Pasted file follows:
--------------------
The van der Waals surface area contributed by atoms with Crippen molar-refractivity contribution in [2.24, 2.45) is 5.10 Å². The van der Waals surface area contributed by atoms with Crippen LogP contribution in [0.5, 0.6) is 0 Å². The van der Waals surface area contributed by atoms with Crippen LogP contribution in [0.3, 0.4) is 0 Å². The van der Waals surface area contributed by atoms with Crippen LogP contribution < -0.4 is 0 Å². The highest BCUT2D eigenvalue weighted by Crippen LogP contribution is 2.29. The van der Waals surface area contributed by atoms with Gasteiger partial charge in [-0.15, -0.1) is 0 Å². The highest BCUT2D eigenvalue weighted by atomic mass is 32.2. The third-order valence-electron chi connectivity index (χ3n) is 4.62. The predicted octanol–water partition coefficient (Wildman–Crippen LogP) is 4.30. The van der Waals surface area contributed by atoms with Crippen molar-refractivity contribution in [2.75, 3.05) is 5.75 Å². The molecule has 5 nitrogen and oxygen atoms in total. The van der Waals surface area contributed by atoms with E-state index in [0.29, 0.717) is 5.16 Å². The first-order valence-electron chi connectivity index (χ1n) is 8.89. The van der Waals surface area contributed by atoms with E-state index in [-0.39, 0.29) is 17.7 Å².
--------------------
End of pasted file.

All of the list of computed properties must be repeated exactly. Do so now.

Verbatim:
The van der Waals surface area contributed by atoms with Crippen molar-refractivity contribution in [2.24, 2.45) is 5.10 Å². The van der Waals surface area contributed by atoms with Crippen LogP contribution in [0.5, 0.6) is 0 Å². The van der Waals surface area contributed by atoms with Crippen LogP contribution in [0.3, 0.4) is 0 Å². The van der Waals surface area contributed by atoms with Crippen LogP contribution < -0.4 is 0 Å². The highest BCUT2D eigenvalue weighted by Crippen LogP contribution is 2.29. The van der Waals surface area contributed by atoms with Gasteiger partial charge in [-0.15, -0.1) is 0 Å². The highest BCUT2D eigenvalue weighted by atomic mass is 32.2. The third-order valence-electron chi connectivity index (χ3n) is 4.62. The predicted octanol–water partition coefficient (Wildman–Crippen LogP) is 4.30. The van der Waals surface area contributed by atoms with Crippen molar-refractivity contribution in [2.75, 3.05) is 5.75 Å². The molecule has 5 nitrogen and oxygen atoms in total. The van der Waals surface area contributed by atoms with E-state index in [0.29, 0.717) is 5.16 Å². The first-order valence-electron chi connectivity index (χ1n) is 8.89. The van der Waals surface area contributed by atoms with E-state index in [-0.39, 0.29) is 17.7 Å².